When Maria Moscatiello and her three daughters get to work, they produce at a prolific rate.
“[We’ve made] probably over 10,000, over,” Moscatiello’s daughter Anna Wood emphasized. “We don’t keep track because that’s all we’ve been doing.”
“I’ve got experience, I do it fastest because I’ve been doing this since I was seven years old,” Moscatiello said. “My father was a tailor.”
The owner of Maria’s Sewing Center in Troy for 42 years, the native of Italy and her family have spent most of the past five months sewing and selling masks to help slow the spread of COVID-19.
“We’ve been working a lot of hours to keep up with this,” Moscatiello said.
“It’s something new for us, we’ve never done this before,” Wood said.
According to a new study conducted by scientists at Duke University, the type of cotton mask the family specializes in are among the most effective varieties of face coverings a person can wear.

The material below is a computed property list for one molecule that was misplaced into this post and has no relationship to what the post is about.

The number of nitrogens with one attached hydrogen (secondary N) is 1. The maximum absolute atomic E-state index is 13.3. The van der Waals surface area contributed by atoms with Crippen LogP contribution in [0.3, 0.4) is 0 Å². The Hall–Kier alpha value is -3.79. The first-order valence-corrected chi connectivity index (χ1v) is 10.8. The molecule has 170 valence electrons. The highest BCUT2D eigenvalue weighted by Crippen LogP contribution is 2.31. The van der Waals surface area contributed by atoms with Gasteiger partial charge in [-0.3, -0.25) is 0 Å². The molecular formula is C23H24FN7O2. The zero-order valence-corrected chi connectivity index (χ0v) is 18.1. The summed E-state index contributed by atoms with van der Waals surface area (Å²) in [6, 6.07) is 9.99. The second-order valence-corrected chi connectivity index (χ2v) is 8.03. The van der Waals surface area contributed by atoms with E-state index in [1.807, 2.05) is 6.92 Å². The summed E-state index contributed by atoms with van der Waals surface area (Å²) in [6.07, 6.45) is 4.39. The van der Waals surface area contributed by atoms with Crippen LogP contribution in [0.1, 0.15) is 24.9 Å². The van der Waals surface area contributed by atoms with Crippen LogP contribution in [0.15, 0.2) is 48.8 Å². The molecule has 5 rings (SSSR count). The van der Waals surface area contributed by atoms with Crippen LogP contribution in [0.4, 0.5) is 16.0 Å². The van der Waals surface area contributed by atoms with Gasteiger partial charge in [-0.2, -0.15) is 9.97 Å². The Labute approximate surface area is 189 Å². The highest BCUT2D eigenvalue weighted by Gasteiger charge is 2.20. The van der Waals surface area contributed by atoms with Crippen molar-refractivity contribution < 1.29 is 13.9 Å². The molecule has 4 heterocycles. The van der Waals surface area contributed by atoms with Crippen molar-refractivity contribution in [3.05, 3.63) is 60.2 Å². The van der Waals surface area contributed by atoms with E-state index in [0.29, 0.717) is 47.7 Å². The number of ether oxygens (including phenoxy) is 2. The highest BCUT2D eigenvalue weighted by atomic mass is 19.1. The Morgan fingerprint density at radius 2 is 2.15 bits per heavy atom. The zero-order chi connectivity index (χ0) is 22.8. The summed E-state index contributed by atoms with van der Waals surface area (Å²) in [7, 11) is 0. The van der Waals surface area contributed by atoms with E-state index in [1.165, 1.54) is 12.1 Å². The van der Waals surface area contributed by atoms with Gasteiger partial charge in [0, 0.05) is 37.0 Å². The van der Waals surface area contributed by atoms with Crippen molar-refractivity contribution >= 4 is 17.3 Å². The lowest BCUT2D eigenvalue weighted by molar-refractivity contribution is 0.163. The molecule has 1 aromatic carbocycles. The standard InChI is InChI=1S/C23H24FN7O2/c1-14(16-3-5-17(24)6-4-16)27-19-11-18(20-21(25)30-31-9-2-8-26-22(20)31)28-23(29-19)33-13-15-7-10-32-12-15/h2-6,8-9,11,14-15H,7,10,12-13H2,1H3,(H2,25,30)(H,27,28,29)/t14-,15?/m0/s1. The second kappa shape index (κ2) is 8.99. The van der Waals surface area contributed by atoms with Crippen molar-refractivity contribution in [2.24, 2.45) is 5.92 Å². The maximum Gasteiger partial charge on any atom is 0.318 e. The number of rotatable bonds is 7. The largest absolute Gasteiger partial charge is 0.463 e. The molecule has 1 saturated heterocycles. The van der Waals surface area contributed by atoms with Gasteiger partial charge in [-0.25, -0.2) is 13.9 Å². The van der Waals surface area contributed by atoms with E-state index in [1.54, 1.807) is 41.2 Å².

Using a camera and special light that turns droplets green, the Duke researchers measured the amount of droplets that get through 14 different types of face coverings when a person is repeating the same phrase several times.
Predictably, N-95s and surgical masks were most effective, but cotton wasn’t too far behind.
“We are happy it’s cotton because that's what we work with, only cotton,” Wood said.
Bandanas and so-called neck gaiters performed the worst, but were still deemed more effective than no covering at all.
“I think [wearing a mask] is important, especially with the sickness,” Moscatiello said.
With no signs that demand for their masks will be slowing any time soon, Maria and her daughters remain hard at work.
“I think they’re the best,” Moscatiello said of her masks. “The kids, they love the design.”
“We are so happy we can help people, little kids, we are happy we can help them out,” Wood said.